The Library of Babel was conceived by the inimitable Jorge Luis Borges and stands as one of the greatest metaphors for combinatorial potential ever penned.
A brief excerpt from the unnamed narrator, a native of the library:
The universe (which others call the Library) is composed of an indefinite and perhaps infinite number of hexagonal galleries, with vast air shafts between, surrounded by very low railings. From any of the hexagons one can see, interminably, the upper and lower floors. The distribution of the galleries is invariable. Twenty shelves, five long shelves per side, cover all the sides except two; their height, which is the distance from floor to ceiling, scarcely exceeds that of a normal bookcase. One of the free sides leads to a narrow hallway which opens onto another gallery, identical to the first and to all the rest...
...there are five shelves for each of the hexagon's walls; each shelf contains thirty-five books of uniform format; each book is of four hundred and ten pages; each page, of forty lines, each line, of some eighty letters which are black in color.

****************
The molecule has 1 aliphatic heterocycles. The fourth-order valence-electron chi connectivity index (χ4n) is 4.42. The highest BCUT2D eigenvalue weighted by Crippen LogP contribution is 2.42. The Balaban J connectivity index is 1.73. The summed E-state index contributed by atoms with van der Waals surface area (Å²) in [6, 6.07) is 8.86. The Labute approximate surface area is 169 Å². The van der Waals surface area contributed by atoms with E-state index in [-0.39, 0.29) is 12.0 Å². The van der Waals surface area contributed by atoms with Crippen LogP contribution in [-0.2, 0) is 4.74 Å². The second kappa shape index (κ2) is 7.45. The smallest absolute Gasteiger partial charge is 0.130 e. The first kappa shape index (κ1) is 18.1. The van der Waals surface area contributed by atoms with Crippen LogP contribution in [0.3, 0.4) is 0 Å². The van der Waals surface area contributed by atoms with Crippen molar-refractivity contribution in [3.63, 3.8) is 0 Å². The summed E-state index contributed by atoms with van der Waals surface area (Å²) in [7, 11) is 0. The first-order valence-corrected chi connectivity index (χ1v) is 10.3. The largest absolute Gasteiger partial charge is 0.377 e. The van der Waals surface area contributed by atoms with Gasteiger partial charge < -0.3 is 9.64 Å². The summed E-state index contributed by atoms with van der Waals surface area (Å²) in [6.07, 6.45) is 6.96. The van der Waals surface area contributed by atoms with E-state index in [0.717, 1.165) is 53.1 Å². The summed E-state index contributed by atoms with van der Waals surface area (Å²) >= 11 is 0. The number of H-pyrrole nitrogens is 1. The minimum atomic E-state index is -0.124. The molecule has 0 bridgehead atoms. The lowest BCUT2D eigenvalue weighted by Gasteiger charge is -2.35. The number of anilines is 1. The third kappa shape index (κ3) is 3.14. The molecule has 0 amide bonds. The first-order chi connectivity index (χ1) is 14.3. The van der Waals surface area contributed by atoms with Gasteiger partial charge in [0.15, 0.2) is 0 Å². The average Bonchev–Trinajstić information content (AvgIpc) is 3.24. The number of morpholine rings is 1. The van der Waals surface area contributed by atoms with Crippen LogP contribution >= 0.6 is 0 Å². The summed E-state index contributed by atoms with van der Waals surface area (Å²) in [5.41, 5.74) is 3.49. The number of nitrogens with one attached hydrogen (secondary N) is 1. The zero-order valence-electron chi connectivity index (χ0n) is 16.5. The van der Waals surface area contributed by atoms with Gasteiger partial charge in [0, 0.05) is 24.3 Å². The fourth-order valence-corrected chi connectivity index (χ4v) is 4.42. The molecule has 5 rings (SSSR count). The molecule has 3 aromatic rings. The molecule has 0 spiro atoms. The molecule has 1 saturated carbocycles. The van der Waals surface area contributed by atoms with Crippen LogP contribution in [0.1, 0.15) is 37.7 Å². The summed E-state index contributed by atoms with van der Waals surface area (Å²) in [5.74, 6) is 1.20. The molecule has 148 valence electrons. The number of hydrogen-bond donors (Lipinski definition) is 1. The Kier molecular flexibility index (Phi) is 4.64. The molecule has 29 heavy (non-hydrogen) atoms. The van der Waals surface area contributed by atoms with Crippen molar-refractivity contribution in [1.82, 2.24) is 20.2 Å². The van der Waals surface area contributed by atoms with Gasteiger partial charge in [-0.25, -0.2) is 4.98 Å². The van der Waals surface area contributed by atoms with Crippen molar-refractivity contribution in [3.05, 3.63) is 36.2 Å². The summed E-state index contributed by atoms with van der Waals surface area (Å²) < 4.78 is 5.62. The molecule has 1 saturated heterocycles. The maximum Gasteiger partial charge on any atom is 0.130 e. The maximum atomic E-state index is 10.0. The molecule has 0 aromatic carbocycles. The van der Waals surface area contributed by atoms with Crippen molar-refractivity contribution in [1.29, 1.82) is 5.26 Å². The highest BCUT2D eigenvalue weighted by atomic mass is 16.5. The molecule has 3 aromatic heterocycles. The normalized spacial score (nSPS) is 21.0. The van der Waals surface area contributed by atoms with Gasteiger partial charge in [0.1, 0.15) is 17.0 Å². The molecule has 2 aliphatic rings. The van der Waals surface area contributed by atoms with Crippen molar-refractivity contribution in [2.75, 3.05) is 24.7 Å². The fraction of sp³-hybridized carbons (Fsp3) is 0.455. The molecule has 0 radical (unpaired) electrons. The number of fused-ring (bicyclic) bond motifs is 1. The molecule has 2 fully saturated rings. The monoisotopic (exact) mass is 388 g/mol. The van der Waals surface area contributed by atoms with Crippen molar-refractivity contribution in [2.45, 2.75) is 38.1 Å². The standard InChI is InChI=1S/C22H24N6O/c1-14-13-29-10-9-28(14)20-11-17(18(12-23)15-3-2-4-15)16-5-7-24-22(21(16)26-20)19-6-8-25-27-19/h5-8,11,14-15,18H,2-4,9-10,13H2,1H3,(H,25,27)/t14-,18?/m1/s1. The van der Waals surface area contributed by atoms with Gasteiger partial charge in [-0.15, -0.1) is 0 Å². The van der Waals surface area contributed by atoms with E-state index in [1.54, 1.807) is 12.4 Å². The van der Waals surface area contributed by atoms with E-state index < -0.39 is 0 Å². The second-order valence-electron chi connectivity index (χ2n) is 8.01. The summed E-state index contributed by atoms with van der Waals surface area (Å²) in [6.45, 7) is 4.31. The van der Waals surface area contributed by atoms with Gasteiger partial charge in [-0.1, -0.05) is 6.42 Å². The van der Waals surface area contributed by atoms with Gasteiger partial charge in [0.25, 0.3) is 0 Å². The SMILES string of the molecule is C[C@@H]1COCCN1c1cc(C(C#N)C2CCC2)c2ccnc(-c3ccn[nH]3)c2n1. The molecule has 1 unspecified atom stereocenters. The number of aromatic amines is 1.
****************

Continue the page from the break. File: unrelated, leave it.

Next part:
Based on this description, it is possible to calculate the size of the Library of Babel, presuming that it is a finite universe containing every possible book.
410 pages/book x 40 lines/page x 80 letters/line = 1312000 letters per book
There are 25 different letters.
This means that there are:
251312000 = 101834097 possible books.
4 walls/room x 5 shelves/wall x 35 books/shelf = 700 books/room
Implying that there are 101834094 hexagonal rooms in the Library. If we assume each room to measure some 80 cubic meters, then one expects the approximate linear extent of the universe to be:
(80 x 101834094)1/3 = 10611365 meters
Compare it to the size of the known, visible universe: a mere 1027 meters.
101834014 of our visible universes could fit into the Library of Babel.
This is the nature of our Reality. It is but a tiny mote couched inside a sea of potentiality of mathematical vastness.